• HWM Market Recap - October 2022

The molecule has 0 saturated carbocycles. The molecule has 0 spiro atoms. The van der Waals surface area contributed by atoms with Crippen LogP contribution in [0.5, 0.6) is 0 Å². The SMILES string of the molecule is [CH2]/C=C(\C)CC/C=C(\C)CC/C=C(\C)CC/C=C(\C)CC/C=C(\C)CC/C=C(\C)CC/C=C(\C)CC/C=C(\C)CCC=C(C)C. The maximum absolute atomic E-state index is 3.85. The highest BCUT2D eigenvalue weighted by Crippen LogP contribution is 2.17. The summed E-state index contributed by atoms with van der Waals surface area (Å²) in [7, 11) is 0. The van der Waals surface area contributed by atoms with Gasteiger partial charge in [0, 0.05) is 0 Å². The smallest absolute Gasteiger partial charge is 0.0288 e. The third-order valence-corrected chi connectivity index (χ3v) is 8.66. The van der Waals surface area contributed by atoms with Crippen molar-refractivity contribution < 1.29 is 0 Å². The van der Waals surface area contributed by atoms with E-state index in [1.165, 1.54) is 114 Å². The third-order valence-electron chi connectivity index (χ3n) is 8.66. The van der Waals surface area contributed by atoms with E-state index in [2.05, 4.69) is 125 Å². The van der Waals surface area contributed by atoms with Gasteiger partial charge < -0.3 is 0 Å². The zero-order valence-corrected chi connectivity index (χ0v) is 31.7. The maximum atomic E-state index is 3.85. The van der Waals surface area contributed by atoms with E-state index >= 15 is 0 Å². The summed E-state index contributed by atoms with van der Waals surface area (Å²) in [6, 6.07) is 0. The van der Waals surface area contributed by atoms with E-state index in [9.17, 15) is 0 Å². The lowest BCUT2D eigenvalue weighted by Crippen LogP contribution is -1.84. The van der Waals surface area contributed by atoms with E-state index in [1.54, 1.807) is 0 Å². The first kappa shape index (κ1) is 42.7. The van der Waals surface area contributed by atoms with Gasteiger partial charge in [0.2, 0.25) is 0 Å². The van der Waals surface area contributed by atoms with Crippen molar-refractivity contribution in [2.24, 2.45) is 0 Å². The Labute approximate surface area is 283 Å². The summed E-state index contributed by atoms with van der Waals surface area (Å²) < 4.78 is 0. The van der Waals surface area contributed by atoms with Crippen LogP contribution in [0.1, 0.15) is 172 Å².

So, how’s the market? Let’s just say I’ve seen better. In the USA, the organized stock market we know today has been around since the Buttonwood Agreement of 1792, and marketplaces date back as long as human beings have been trading. The one constant across time and markets has always been human emotion. Money is 80% emotion. The other 20% is dynamic, vast, and intricate and demands a lifetime of study and diligence. Nonetheless, human emotion is greatly more influential. Investments exist to help us make our financial way, but nothing is automatic. Decisions must be made, and, by nature, our emotions will fundamentally assert themselves in our investment decision-making process. Sir John Templeton, one of the most influential global investors of the twentieth century, described stock market cycles as: Bull markets are born on pessimism, grow on skepticism, mature on optimism, and die on euphoria. Notice there are no words in there that have anything to do with earnings or economic growth. Over long periods, business (microeconomic) fundamentals and economic (macroeconomic) fundamentals drive stock and bond prices. However, in short periods, human emotions cause volatility and extreme price fluctuations. Market-savvy investors will say that bear markets typically end because investors are apathetic, not when everyone is pessimistic. In other words, bear market bottoms often form when most investors have stopped looking for them after unsuccessfully trying to pick them time and time again. With emotion taking up 80% of the stock market, the other 20% starts with the prospects for a growing company and increasing earnings. Consider that when the economy is in a recession and earnings decline, that is consequently negative for stock prices. Conversely, a growing economy is positive for stock prices. Another consideration is what investors are willing to pay for the growth and earnings of a company -- this is the price-to-earnings ratio (P/E). Since the beginning of this year, the average P/E ratio has fallen from 21x to 17x. In other words, investors, on average, are willing to pay less for every dollar of earnings now than when the year began. This is how stock prices can fall, or rise, even when earnings do not change. When rising or falling earnings combine with varying P/E ratios, the consequent price changes can be substantial. Currently, P/E ratios are falling; however, corporate earnings have remained constructive. If the economic environment weakens, we can expect earnings to decline. As advisors, we are taught “not to fight the Fed.” While the Fed is not the only game in town, it is the most significant. Fundamentally, stocks rise and the economy expands when the Fed accommodates economic growth through steady and/or lowering interest rates. Conversely, stocks fall and the economy contracts when the Fed raises interest rates to slow the economy to curtail inflation. Currently, the economy and the Fed are working against us. Because of this, we remain cautious. In the meantime, we adjust our portfolios to ensure we are comfortable with our investments while we allow the current environment to run its course. As Sir John Templeton said: The four most expensive words in the English language are ‘This time, it’s different.’ Monthly Changes in Major Indices S&P 500: -9.90% Dow Jones Industrial Average: -9.46% Nasdaq Composite: -10.94% Monthly Performance By Sector Health Care (XLV) -3.16% Financials (XLF) -8.36% Consumer Staples (XLP) -8.70% Consumer Discretionary (XLY) -9.11% Energy (XLE) -10.38% Materials (XLB) -10.43% Industrials (XLI) -11.19% Communication Services (XLC) -11.54% Utilities (XLU) -11.87% Technology (XLK) -12.83% Real Estate (XLRE) -13.48% Monthly Top 5 Performers Health Care (XLV) -3.16% Health Care jumped from the third-worst-performing sector in August to the best-performing in September. Leaders in the sector included: Regeneron Pharmaceuticals Inc (+17.08%), Bristol-Myers Squibb Co (+5.79%), Eli Lilly and Co (+5.31%), Johnson & Johnson (+0.57%), and Merck & Co Inc (-0.09%). Regeneron Pharmaceuticals Inc (REGN) stock skyrocketed in September after two trials of a dosage of a signature eye drug showed promising results in treating two types of eye diseases related to blood vessel issues caused by old age and/or diabetes. Financials (XLF) -8.36% Financials remained in the top five performing sectors month-over-month, moving from the third-best-performing sector to the second. Its leaders included: Charles Schwab Corp (-0.87%), Chubb Ltd (-3.86%), Aon PLC (-5.05%), The Travelers Companies Inc (-5.75%), and PNC Financial Services Group Inc (-6.20%). Consumer Staples (XLP) -8.70% Consumer Staples also jumped one spot month-over-month from the fourth-best-performing sector in August to the third in September. Its leaders included: General Mills Inc (-0.48%), Monster Beverage Corp (-1.77%), Walmart Inc (-2.10%), The Hershey Co (-2.54%), and Kellogg Co (-4.06%). Consumer Discretionary (XLY) -9.11% Leading the fourth-best-performing sector for September were Starbucks Corp (+1.02%), O’Reilly Automotive Inc (+0.73%), Dollar General Corp (+0.47%), AutoZone Inc (+0.23%), and TJX Companies Inc (-0.70%). Starbucks Corp (SBUX) saw gains in September after the company announced plans to invest roughly $450 million to upgrade its cafes with new equipment. The company also outlined plans to build about 2,000 new stores over the next three years. Energy (XLE) -10.38% Despite a difficult month for Energy, the sector finished in the top five for September. Leading the sector in September were: Marathon Petroleum Corp (-2.14%), ConocoPhillips (-6.13%), Schlumberger Ltd (-6.75%), EOG Resources Inc (-7.23%), and Exxon Mobil Corp (-9.34%). The Consumer Price Index (CPI) report showed that prices rose by 1% in August after being unchanged in July. The index was up 8.3% year-over-year, slowing from an annual rate of 8.5% in July. Surging food, shelter, and medical care costs all contributed -- food prices increased 11.4% from a year ago, marking the most significant 12-month increase since 1979. However, the report also demonstrated that prices were largely offset by a 10.6% reduction in gas prices. The core CPI, which excludes food and energy prices, rose 0.6% in August and was up 6.3% from a year ago, compared to 5.9% in July. For the third consecutive time, the Federal Reserve raised interest rates by 0.75% (75 basis points). Interest rates now sit at their highest levels since 2008. Other central banks around the globe followed the Federal Reserve by increasing their interest rates, including the Bank of England, the Swiss National Bank, and the Indonesian central bank. The U.S. Department of Commerce’s Bureau of Economic Analysis reported that real gross domestic product (GDP) decreased at an annual rate of 0.6% in the second quarter of 2022, after a 1.6% decrease in the first quarter. The smaller decrease in Q2 compared to Q1 reflected an increase in exports and consumer spending. The University of Michigan’s Consumer Sentiment Index (MSCI) announced that consumer sentiment saw a month-over-month increase of 2.2%. Compared to one year ago, sentiment is still down 18.3%. Hiring has remained strong, despite a cooling labor market. According to the Bureau of Labor Statistics (BLS), the U.S. added 528,000 jobs in July, while the unemployment rate fell to 3.5%, matching its pre-pandemic low. According to the Bureau of Labor Statistics (BLS), there were two job openings for every individual seeking a job last month. Freddie Mac reported as of September 29th that mortgage rates had risen for the sixth consecutive week. Their survey indicated “that the range of weekly rate quotes for a 30-year fixed-rate mortgage has more than doubled over the last year.” As of September 29th, the weekly average for a 30-year fixed sits at 6.7%, which is up by 3.69% from last year. The previous time rates were close to this high was in August 2008, when they reached 6.57%. Additionally, mortgage application volume dropped by 3.7%, home purchase applications fell by 0.4%, and refinancing applications sank by 11%. Not to mention, home purchase cancellations were above 15% for the second straight month. About 64,000 agreements, or 15.2%, were canceled in August, up 12.1% from a year earlier. “Pandemic boomtowns” located in the Sun Belt states saw the highest cancellation rates -- all ten cities with cancellation rates of 20% or higher were located in the Sun Belt. The Department of Education is set to release the application for the White House’s student loan forgiveness plan in October. Under President Biden’s plan, individuals with federal student loans who in 2020 or 2021 earned less than $125,000, or married couples or heads of households who made less than $250,000, could see up to $10,000 of their loans forgiven. Furthermore, an additional $10,000 of relief will be available for recipients of Pell Grants. Borrowers can sign up on the Department of Education’s website for updates on the form’s status. Click on “NEW!! Federal Student loan Borrower Updates.” To find out more and to see if you qualify, reach out to us! Or check out this helpful article on studentaid.gov. The Bank of England (BoE) said it is “monitoring developments in the financial market very closely” and “will not hesitate” to raise interest rates to curb inflation. These comments come after many call for the bank to address the impact of massive tax cuts and other fiscal measures announced by Chancellor of the Exchequer Kwasi Kwarteng. In reacting to the stimulus plan, the British pound slumped to a record low compared to the U.S. dollar and drove up U.K. government bond rates to their highest level since the 2007-2008 financial crisis. The International Energy Agency (IEA) released its annual Tracking Clean Energy Progress report, showing that 2022 could be a record year around the globe for electric vehicle sales. The IEA says EVs could equate to 13% of all light vehicle sales in 2022, up from about 9% last year. Despite the positive overall outlook for the EV market, the IEA says they are “not yet a global phenomenon. Sales in developing and emerging countries have been slow due to higher purchase costs and a lack of charging infrastructure availability.” If you liked this letter, please share it and let us know if you have any comments or questions! ** This writing is for informational purposes only. The author and Holzberg Wealth Management do not guarantee or otherwise promise any results that may be obtained from using this report. No reader should make any investment decision without first consulting their financial advisor and conducting their own research and due diligence. These commentaries, analyses, opinions, and recommendations represent the personal and subjective views of the author and do not constitute a recommendation, offer, or solicitation to make any securities transaction. The information provided in this report is obtained from sources that the author believes to be reliable. External links to third parties are being provided for informational purposes only. Holzberg Wealth Management is not affiliated with the third-party websites linked to, unless otherwise explicitly stated, and does not constitute an endorsement or approval by Holzberg Wealth Management of any of the third party’s products, services, or opinions.